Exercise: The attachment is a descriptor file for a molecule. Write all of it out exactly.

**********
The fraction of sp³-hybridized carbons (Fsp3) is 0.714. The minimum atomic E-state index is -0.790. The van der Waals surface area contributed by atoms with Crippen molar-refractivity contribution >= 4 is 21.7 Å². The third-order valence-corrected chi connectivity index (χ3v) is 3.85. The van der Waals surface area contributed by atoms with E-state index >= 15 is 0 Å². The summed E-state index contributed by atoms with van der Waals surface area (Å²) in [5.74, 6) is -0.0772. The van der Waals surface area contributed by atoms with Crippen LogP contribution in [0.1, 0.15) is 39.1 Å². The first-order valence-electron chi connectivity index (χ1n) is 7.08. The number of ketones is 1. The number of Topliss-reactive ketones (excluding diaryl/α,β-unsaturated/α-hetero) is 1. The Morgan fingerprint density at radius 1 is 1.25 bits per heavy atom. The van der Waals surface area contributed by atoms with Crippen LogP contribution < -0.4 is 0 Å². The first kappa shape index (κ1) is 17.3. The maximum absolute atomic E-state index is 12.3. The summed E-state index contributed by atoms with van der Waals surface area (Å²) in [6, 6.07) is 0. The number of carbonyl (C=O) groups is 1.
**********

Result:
The fraction of sp³-hybridized carbons (Fsp3) is 0.714. The minimum atomic E-state index is -0.790. The van der Waals surface area contributed by atoms with Crippen molar-refractivity contribution >= 4 is 21.7 Å². The third-order valence-corrected chi connectivity index (χ3v) is 3.85. The van der Waals surface area contributed by atoms with E-state index >= 15 is 0 Å². The summed E-state index contributed by atoms with van der Waals surface area (Å²) in [5.74, 6) is -0.0772. The van der Waals surface area contributed by atoms with Crippen LogP contribution in [0.1, 0.15) is 39.1 Å². The first-order valence-electron chi connectivity index (χ1n) is 7.08. The number of ketones is 1. The number of Topliss-reactive ketones (excluding diaryl/α,β-unsaturated/α-hetero) is 1. The Morgan fingerprint density at radius 1 is 1.25 bits per heavy atom. The van der Waals surface area contributed by atoms with Crippen LogP contribution < -0.4 is 0 Å². The first kappa shape index (κ1) is 17.3. The maximum absolute atomic E-state index is 12.3. The summed E-state index contributed by atoms with van der Waals surface area (Å²) in [6, 6.07) is 0. The number of carbonyl (C=O) groups is 1.